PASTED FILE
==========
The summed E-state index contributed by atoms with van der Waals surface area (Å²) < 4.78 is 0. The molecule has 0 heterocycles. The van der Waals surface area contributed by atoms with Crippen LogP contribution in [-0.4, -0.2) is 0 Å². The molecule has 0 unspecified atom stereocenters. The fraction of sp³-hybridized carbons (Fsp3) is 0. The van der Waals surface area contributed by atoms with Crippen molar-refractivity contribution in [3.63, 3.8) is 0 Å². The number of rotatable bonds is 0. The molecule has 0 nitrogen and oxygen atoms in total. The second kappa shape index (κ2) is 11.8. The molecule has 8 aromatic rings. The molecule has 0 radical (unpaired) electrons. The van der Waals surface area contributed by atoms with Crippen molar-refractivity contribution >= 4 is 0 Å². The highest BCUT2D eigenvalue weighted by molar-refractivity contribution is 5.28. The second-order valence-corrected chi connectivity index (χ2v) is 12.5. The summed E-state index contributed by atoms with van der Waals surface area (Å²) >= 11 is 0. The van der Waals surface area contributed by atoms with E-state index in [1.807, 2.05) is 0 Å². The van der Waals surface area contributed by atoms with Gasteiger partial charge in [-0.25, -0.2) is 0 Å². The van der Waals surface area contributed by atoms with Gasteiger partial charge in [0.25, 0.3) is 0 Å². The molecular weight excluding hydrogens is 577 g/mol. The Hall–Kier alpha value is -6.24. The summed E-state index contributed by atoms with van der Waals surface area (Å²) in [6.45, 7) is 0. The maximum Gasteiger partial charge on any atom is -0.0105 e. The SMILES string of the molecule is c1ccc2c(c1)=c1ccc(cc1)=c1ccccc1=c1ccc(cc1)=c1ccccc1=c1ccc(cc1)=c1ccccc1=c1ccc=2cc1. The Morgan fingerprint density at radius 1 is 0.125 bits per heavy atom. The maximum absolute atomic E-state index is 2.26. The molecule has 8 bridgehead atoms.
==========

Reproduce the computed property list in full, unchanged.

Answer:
The summed E-state index contributed by atoms with van der Waals surface area (Å²) < 4.78 is 0. The molecule has 0 heterocycles. The van der Waals surface area contributed by atoms with Crippen LogP contribution in [-0.4, -0.2) is 0 Å². The molecule has 0 unspecified atom stereocenters. The fraction of sp³-hybridized carbons (Fsp3) is 0. The van der Waals surface area contributed by atoms with Crippen molar-refractivity contribution in [3.63, 3.8) is 0 Å². The number of rotatable bonds is 0. The molecule has 0 nitrogen and oxygen atoms in total. The second kappa shape index (κ2) is 11.8. The molecule has 8 aromatic rings. The molecule has 0 radical (unpaired) electrons. The van der Waals surface area contributed by atoms with Crippen molar-refractivity contribution >= 4 is 0 Å². The highest BCUT2D eigenvalue weighted by molar-refractivity contribution is 5.28. The second-order valence-corrected chi connectivity index (χ2v) is 12.5. The summed E-state index contributed by atoms with van der Waals surface area (Å²) >= 11 is 0. The van der Waals surface area contributed by atoms with E-state index in [1.807, 2.05) is 0 Å². The van der Waals surface area contributed by atoms with Gasteiger partial charge in [-0.25, -0.2) is 0 Å². The van der Waals surface area contributed by atoms with Gasteiger partial charge in [0.25, 0.3) is 0 Å². The molecular weight excluding hydrogens is 577 g/mol. The Hall–Kier alpha value is -6.24. The summed E-state index contributed by atoms with van der Waals surface area (Å²) in [6.45, 7) is 0. The maximum Gasteiger partial charge on any atom is -0.0105 e. The SMILES string of the molecule is c1ccc2c(c1)=c1ccc(cc1)=c1ccccc1=c1ccc(cc1)=c1ccccc1=c1ccc(cc1)=c1ccccc1=c1ccc=2cc1. The Morgan fingerprint density at radius 1 is 0.125 bits per heavy atom. The maximum absolute atomic E-state index is 2.26. The molecule has 8 bridgehead atoms.